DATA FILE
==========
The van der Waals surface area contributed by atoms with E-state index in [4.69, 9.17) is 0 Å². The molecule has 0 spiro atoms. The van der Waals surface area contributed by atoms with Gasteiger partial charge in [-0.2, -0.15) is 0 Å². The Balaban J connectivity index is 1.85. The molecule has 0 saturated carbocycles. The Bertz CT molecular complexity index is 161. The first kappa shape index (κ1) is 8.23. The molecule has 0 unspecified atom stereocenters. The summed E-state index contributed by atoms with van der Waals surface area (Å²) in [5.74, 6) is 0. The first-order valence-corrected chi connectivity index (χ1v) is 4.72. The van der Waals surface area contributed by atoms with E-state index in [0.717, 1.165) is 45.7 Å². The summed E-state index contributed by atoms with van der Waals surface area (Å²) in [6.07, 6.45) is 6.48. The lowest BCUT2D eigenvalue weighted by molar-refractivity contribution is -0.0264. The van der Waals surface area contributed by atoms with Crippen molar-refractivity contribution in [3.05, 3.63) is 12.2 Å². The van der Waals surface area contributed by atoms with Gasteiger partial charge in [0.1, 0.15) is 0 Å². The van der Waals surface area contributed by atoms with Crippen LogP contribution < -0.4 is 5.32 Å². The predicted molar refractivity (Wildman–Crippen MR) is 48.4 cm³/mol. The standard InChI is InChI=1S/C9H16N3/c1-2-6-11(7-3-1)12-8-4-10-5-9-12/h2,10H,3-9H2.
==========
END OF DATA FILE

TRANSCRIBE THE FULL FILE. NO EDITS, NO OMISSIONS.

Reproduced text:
The van der Waals surface area contributed by atoms with E-state index in [4.69, 9.17) is 0 Å². The molecule has 0 spiro atoms. The van der Waals surface area contributed by atoms with Gasteiger partial charge in [-0.2, -0.15) is 0 Å². The Balaban J connectivity index is 1.85. The molecule has 0 saturated carbocycles. The Bertz CT molecular complexity index is 161. The first kappa shape index (κ1) is 8.23. The molecule has 0 unspecified atom stereocenters. The summed E-state index contributed by atoms with van der Waals surface area (Å²) in [5.74, 6) is 0. The first-order valence-corrected chi connectivity index (χ1v) is 4.72. The van der Waals surface area contributed by atoms with E-state index in [0.717, 1.165) is 45.7 Å². The summed E-state index contributed by atoms with van der Waals surface area (Å²) in [6.07, 6.45) is 6.48. The lowest BCUT2D eigenvalue weighted by molar-refractivity contribution is -0.0264. The van der Waals surface area contributed by atoms with Crippen molar-refractivity contribution in [3.05, 3.63) is 12.2 Å². The van der Waals surface area contributed by atoms with Gasteiger partial charge in [0.1, 0.15) is 0 Å². The van der Waals surface area contributed by atoms with Crippen LogP contribution < -0.4 is 5.32 Å². The predicted molar refractivity (Wildman–Crippen MR) is 48.4 cm³/mol. The standard InChI is InChI=1S/C9H16N3/c1-2-6-11(7-3-1)12-8-4-10-5-9-12/h2,10H,3-9H2.